Acts 8:25 Parallel Verses [⇓ See commentary ⇓]

Acts 8:25, NIV: After they had further proclaimed the word of the Lord and testified about Jesus, Peter and John returned to Jerusalem, preaching the gospel in many Samaritan villages.

Acts 8:25, ESV: Now when they had testified and spoken the word of the Lord, they returned to Jerusalem, preaching the gospel to many villages of the Samaritans.

Acts 8:25, KJV: And they, when they had testified and preached the word of the Lord, returned to Jerusalem, and preached the gospel in many villages of the Samaritans.

Acts 8:25, NASB: So, when they had solemnly testified and spoken the word of the Lord, they started back to Jerusalem, and were preaching the gospel to many villages of the Samaritans.

Acts 8:25, NLT: After testifying and preaching the word of the Lord in Samaria, Peter and John returned to Jerusalem. And they stopped in many Samaritan villages along the way to preach the Good News.

Acts 8:25, CSB: So, after they had testified and spoken the word of the Lord, they traveled back to Jerusalem, preaching the gospel in many villages of the Samaritans.

What does Acts 8:25 mean? [⇑ See verse text ⇑]

After King Solomon died, his son Rehoboam took the throne of the nation of Israel. He was a cruel and foolish king, and Jeroboam soon rose up to lead the ten northern tribes to secede from Judah. To keep his kingdom politically and religiously separated from their brothers, Jeroboam created two golden calves and presented them as the gods of the northern kingdom of Israel (1 Kings 12).

After generations of idolatry, God allowed the Assyrians to conquer the northern kingdom of Israel and exile most of the people. When the king of Assyria brought in foreigners to settle the land, they were attacked by lions. They realized the territory had a different God, so they added God worship to their pagan practices (2 Kings 17). They never fully understood how to worship God (Ezra 4:1–3), and by the time of Jesus, the Jews despised their mixed-ethnic, religiously syncretic neighbors (John 4:9).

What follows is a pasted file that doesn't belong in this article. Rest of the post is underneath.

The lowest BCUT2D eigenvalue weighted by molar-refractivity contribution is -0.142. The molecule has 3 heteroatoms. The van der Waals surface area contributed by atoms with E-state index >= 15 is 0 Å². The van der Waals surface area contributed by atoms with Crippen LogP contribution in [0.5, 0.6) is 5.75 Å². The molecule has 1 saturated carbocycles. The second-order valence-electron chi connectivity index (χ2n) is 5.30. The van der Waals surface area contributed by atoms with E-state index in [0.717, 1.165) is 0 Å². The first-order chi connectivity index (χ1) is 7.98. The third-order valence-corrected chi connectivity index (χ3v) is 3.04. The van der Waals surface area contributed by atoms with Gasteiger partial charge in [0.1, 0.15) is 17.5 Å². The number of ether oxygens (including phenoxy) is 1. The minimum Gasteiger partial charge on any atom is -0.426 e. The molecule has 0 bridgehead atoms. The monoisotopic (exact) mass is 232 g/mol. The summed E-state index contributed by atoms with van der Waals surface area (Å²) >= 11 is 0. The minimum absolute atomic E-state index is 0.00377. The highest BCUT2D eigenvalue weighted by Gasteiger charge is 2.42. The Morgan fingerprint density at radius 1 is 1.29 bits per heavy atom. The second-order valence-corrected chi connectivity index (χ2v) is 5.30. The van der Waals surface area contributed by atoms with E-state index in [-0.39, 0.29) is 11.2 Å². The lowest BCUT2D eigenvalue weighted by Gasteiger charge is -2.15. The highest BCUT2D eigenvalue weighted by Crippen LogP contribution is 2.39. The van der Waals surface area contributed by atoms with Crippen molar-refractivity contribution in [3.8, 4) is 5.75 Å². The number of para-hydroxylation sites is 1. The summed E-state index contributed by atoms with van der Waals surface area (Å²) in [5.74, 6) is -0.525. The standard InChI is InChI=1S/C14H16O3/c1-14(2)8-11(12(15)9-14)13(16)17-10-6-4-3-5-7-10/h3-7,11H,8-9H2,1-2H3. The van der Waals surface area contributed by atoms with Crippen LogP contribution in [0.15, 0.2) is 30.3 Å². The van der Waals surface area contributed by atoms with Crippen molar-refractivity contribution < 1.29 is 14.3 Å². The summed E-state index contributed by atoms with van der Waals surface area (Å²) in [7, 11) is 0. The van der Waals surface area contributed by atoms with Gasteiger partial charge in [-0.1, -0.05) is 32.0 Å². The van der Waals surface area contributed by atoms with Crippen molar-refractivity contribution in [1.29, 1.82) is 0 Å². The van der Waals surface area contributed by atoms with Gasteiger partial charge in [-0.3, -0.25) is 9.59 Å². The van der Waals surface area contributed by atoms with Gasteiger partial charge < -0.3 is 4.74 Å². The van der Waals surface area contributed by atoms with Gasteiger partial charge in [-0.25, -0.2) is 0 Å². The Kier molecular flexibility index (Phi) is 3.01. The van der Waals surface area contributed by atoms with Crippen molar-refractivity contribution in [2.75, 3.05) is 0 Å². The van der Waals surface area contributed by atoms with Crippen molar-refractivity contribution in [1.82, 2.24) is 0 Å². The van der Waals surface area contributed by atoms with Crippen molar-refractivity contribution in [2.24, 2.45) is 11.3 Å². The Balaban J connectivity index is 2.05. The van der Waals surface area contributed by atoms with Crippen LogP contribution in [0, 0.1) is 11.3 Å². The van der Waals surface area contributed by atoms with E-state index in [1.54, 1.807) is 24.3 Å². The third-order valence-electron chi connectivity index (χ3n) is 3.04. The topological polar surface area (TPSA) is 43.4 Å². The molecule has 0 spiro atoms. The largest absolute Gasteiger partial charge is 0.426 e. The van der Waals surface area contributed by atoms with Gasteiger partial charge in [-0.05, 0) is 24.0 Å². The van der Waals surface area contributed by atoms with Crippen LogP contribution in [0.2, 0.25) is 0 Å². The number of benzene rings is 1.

But God's plan was always to redeem the Samaritans. Even though John and his brother James offered to call fire down on a Samaritan village that rejected Jesus (Luke 9:51–56), Jesus promised a Samaritan woman that her people would soon learn to worship God "in spirit and truth" (John 4:24). He also made a Samaritan the hero of one of His most famous parables (Luke 10:25–37).

Before Jesus ascended into heaven, He laid out the apostles' work. They were to be His "witnesses in Jerusalem and in all Judea and Samaria, and to the end of the earth" (Acts 1:8). At this point, most of the Jesus-followers had fled Jerusalem because of Saul's persecution (Acts 8:1–4). When Philip left, he took the good news about Jesus to Samaria, and Peter and John have come to validate Philip's teaching and welcome the Samaritans to the church (Acts 8:5–17). In their work, God is repairing the rift that tore in the time of Rehoboam and Jeroboam and reuniting Israel and Judah.

From here, the forgiveness of Jesus will spread even farther. Philip will return to Judea and lead an Ethiopian official to salvation (Acts 8:26–40). Saul, the persecutor of the church, will come to Christ (Acts 9). Peter will watch as the Holy Spirit descends on a household of Gentiles (Acts 10). And others who fled Jerusalem will take the gospel far north, to Antioch, starting a wave that will spread all over Europe (Acts 11:19–30).